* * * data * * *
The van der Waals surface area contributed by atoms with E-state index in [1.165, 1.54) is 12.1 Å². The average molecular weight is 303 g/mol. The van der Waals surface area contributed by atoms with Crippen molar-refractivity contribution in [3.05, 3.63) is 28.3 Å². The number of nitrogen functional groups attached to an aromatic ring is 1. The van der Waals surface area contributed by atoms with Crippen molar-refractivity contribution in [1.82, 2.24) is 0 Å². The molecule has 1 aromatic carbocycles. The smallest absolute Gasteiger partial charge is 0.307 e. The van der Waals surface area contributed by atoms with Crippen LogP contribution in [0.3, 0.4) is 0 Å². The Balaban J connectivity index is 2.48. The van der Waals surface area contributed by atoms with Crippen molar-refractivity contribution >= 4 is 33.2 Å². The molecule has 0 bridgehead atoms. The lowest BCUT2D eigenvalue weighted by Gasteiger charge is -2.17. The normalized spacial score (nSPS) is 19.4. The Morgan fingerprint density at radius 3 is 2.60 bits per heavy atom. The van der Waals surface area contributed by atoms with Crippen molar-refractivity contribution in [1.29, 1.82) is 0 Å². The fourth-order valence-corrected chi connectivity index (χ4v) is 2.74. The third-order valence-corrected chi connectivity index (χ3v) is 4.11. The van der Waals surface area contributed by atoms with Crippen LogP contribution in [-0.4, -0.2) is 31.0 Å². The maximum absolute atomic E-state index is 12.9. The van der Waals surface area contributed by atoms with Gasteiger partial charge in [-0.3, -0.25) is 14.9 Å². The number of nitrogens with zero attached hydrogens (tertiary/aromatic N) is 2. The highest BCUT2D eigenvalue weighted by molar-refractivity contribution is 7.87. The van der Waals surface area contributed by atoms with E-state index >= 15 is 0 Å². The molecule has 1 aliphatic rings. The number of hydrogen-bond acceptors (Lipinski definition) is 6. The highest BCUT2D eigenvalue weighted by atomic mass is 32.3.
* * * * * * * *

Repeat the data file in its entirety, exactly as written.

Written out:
The van der Waals surface area contributed by atoms with E-state index in [1.165, 1.54) is 12.1 Å². The average molecular weight is 303 g/mol. The van der Waals surface area contributed by atoms with Crippen molar-refractivity contribution in [3.05, 3.63) is 28.3 Å². The number of nitrogen functional groups attached to an aromatic ring is 1. The van der Waals surface area contributed by atoms with Crippen molar-refractivity contribution in [1.82, 2.24) is 0 Å². The molecule has 1 aromatic carbocycles. The smallest absolute Gasteiger partial charge is 0.307 e. The van der Waals surface area contributed by atoms with Crippen LogP contribution in [0.3, 0.4) is 0 Å². The Balaban J connectivity index is 2.48. The van der Waals surface area contributed by atoms with Crippen molar-refractivity contribution >= 4 is 33.2 Å². The molecule has 0 bridgehead atoms. The lowest BCUT2D eigenvalue weighted by Gasteiger charge is -2.17. The normalized spacial score (nSPS) is 19.4. The Morgan fingerprint density at radius 3 is 2.60 bits per heavy atom. The van der Waals surface area contributed by atoms with Crippen molar-refractivity contribution in [1.29, 1.82) is 0 Å². The fourth-order valence-corrected chi connectivity index (χ4v) is 2.74. The third-order valence-corrected chi connectivity index (χ3v) is 4.11. The van der Waals surface area contributed by atoms with Crippen LogP contribution in [-0.4, -0.2) is 31.0 Å². The maximum absolute atomic E-state index is 12.9. The van der Waals surface area contributed by atoms with Gasteiger partial charge in [-0.3, -0.25) is 14.9 Å². The number of nitrogens with zero attached hydrogens (tertiary/aromatic N) is 2. The highest BCUT2D eigenvalue weighted by molar-refractivity contribution is 7.87. The van der Waals surface area contributed by atoms with E-state index >= 15 is 0 Å². The molecule has 1 aliphatic rings. The number of hydrogen-bond acceptors (Lipinski definition) is 6. The highest BCUT2D eigenvalue weighted by atomic mass is 32.3.